2. IP forwarding is turned on
"cat /proc/sys/net/ipv4/ip_forward" returns 1
3. added entry in routing table
route add -net 192.168.1.0 netmask 255.255.255.0 eth1
route add default ppp0
4. set up iptables from a script I found on the Internet HOWTO that includes the line (something like)
iptables -A POSTROUTING -t nat -o eth0 -j MASQUERADE
So following the helpful steps that the experts have given to the other users, hasn't worked for me so far. What did I overlook? The Windows machines use 192.168.1.1 as a gateway/DHCP.
Does your iptables FILTER table have a FORWARD chain which ACCEPTS traffic.
Here is an example of mine.
Chain INPUT (policy ACCEPT)
target prot opt source destination
Chain FORWARD (policy DROP)
target prot opt source destination
ACCEPT all -- anywhere anywhere state RELATED,ESTABLISHED
ACCEPT all -- anywhere anywhere
Chain OUTPUT (policy ACCEPT)
target prot opt source destination
Here's the contents of the IPTABLES that I'm using for now:
quote from 1st post
"eth0 is connected to a ADSL modem, so it doesn't come up at boot, uses DHCP IP address, and PPP0 interface."
If your gateway to the internet is through eth0 connected to your adsl modem shouldn't you use eth0 as your default route? I have a dsl connection and my default route for traffic traversing my firewall is the interface attached to the DSL Modem. Below you can see my route table.
[09:09:28][root@host:dir ]$ route
Kernel IP routing table
Destination Gateway Genmask Flags Metric Ref Use Iface
192.168.2.0 * 255.255.255.0 U 0 0 0 eth1
192.168.1.0 * 255.255.255.0 U 0 0 0 eth0
169.254.0.0 * 255.255.0.0 U 0 0 0 eth1
127.0.0.0 * 255.0.0.0 U 0 0 0 lo
default 192.168.1.1 0.0.0.0 UG 0 0 0 eth0
I'd like to give some help and I guess it might be useful.
According to the msg you posted you say that your server is configured correctly.
So if you are sure about your route ip or unsure do this:
login as root and on the command line type:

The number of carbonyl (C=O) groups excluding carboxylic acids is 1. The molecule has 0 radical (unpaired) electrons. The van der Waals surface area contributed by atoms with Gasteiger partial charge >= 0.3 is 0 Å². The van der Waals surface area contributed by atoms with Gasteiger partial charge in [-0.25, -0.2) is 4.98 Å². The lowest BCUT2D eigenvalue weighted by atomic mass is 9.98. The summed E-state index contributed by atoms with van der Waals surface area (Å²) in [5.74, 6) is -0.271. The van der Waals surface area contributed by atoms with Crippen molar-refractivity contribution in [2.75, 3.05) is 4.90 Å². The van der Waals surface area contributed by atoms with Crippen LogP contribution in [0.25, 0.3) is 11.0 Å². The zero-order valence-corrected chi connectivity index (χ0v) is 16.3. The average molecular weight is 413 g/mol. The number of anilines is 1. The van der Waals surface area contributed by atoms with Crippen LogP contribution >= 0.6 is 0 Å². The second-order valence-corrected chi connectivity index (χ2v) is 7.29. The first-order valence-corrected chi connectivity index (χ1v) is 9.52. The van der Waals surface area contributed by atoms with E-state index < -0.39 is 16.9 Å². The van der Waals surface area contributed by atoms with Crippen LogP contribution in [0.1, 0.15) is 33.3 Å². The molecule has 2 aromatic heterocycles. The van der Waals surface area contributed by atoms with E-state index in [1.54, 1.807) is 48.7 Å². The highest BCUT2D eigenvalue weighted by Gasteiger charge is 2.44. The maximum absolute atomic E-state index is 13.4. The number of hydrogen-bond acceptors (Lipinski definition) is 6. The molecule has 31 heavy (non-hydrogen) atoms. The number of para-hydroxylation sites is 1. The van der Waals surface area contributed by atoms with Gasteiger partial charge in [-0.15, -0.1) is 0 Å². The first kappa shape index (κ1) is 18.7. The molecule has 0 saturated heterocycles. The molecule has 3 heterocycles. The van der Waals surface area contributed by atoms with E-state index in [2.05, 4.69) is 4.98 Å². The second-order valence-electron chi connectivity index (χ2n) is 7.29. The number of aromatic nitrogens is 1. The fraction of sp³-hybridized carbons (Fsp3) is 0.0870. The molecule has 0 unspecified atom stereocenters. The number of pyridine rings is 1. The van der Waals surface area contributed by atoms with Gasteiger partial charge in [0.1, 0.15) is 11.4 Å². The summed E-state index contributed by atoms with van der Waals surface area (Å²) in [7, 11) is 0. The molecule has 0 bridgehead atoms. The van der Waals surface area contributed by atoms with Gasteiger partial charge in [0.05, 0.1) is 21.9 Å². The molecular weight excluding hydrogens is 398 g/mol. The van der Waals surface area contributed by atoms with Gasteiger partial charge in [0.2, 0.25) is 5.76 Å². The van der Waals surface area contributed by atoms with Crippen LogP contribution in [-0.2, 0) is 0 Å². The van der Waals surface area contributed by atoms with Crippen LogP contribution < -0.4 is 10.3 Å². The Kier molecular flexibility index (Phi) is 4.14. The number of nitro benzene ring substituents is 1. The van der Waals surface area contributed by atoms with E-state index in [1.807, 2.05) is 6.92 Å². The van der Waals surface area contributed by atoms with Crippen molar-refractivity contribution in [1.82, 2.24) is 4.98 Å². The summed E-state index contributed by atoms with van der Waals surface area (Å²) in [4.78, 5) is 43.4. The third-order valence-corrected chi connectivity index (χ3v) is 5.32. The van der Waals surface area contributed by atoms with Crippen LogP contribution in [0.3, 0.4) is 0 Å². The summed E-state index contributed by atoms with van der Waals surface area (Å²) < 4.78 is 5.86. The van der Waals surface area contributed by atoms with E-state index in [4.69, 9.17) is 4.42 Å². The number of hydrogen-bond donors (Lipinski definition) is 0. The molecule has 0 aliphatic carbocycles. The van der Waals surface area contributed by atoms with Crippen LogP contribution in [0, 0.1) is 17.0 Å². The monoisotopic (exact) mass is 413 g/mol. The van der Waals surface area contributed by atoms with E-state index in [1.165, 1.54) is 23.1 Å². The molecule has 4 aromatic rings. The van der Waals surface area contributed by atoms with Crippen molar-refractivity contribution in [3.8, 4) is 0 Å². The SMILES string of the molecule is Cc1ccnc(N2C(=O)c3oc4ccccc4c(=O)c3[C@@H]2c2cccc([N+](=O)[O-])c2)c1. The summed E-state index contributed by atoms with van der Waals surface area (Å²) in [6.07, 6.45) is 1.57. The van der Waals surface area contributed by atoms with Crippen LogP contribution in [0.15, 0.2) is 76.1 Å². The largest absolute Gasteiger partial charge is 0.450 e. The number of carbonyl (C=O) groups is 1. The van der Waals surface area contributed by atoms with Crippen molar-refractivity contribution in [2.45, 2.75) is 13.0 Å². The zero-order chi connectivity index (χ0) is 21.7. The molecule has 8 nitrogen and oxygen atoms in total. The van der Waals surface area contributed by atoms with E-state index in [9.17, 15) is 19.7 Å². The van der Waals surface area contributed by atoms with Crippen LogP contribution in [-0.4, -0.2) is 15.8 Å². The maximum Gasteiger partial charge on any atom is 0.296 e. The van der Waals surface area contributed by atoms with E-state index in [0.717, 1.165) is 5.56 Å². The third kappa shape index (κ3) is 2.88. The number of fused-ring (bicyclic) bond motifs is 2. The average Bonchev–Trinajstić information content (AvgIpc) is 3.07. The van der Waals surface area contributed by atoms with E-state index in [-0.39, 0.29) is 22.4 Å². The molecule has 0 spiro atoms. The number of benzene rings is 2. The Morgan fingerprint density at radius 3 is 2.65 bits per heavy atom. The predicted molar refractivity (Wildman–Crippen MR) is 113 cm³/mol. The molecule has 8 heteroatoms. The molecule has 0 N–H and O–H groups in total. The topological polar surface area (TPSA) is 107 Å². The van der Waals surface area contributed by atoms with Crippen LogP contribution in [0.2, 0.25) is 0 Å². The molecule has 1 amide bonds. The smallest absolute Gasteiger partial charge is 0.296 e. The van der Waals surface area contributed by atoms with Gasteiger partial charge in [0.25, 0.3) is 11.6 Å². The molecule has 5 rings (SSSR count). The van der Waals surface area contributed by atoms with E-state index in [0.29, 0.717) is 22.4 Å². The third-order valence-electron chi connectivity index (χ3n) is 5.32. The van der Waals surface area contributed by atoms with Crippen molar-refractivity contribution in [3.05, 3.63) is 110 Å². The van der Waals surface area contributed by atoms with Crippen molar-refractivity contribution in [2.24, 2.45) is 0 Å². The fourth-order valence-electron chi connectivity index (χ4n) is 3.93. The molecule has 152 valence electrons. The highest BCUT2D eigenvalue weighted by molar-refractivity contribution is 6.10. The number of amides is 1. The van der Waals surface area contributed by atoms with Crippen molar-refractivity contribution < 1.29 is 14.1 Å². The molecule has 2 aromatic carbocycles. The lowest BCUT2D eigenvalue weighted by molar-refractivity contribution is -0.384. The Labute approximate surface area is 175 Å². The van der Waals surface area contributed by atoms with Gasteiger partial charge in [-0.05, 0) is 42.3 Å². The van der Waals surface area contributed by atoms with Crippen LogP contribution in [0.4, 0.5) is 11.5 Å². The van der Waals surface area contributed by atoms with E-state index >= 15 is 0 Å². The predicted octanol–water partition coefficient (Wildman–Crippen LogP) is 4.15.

# route [ret]
am sure with this command you will be able to see something like this;
Destination GATEWAY GenMask Flags Metric Ref Use Iface
Default 192.***.**.* 255.***.***.* UG 0 0 0 eth0
if you aren't connecting to the internet with this gateway then try another one by issuing the following command as root:
# route add default gw 192.***.***.***.* [replace stars with you gateway ip numbers]
And remember you can't use two different gateways at the same time instead one should be deleted or disabled before you switch to another by issuing this command as root:
# route del default gw 192.***.***.***.* [replace stars with you gateway ip numbers]
From here try to ping your gateway if it is o.k, then try pinging you dns if you have one. If not sure where you dns resides just issue this command and you will see it or add it there:
# vi /etc/resolve.conf [ret]
If everything is alright then try pinging i.e www.google.com and if everything is o.k then you are ready to go on the internet and in case things are not working out but you are able to ping all the hosts then you seem to be behind a proxy and you need to specify it in your favourite web browser and if you are using mozilla then go to
edit --->Preferences--->Advanced---->Proxies----->Select Manual Proxy Configuration.
Dear try you luck and see if it works and if it doesn't then you need to consult you Network Administrator otherwise you might need to go to a Cyber Cafe to surf the net.
Here's a possible problem I see here.
Also, it seems odd to be using ppp0, but if you can ping from your firewall out to the internet, the routing must be working right. Maybe the NAT table needs to be pointed at eth0 instead? That's a complete guess though.
Hope that first bit helps at least
Nice catch Dewar I totally missed that one, but I think you're right about the -s/-d issue in the FORWARD table.
Hey Avatar, I don't know if you got this resolved yet, but here is my firewall startup script, in case it helps you. I see a few descrepencies between ours. This is verbatim so it reflects my small network.
Also, the NAT table is correct to use PPP0. At least for me :)
psyche, dewar, benji, fatal: Thank you all for your assistance. My problem is resolved now. It is the selfless community of Linux users that makes up the greatest amount of my satisfaction with this operating system; I always know that if something doesn't work... someone will help me fix it!! :D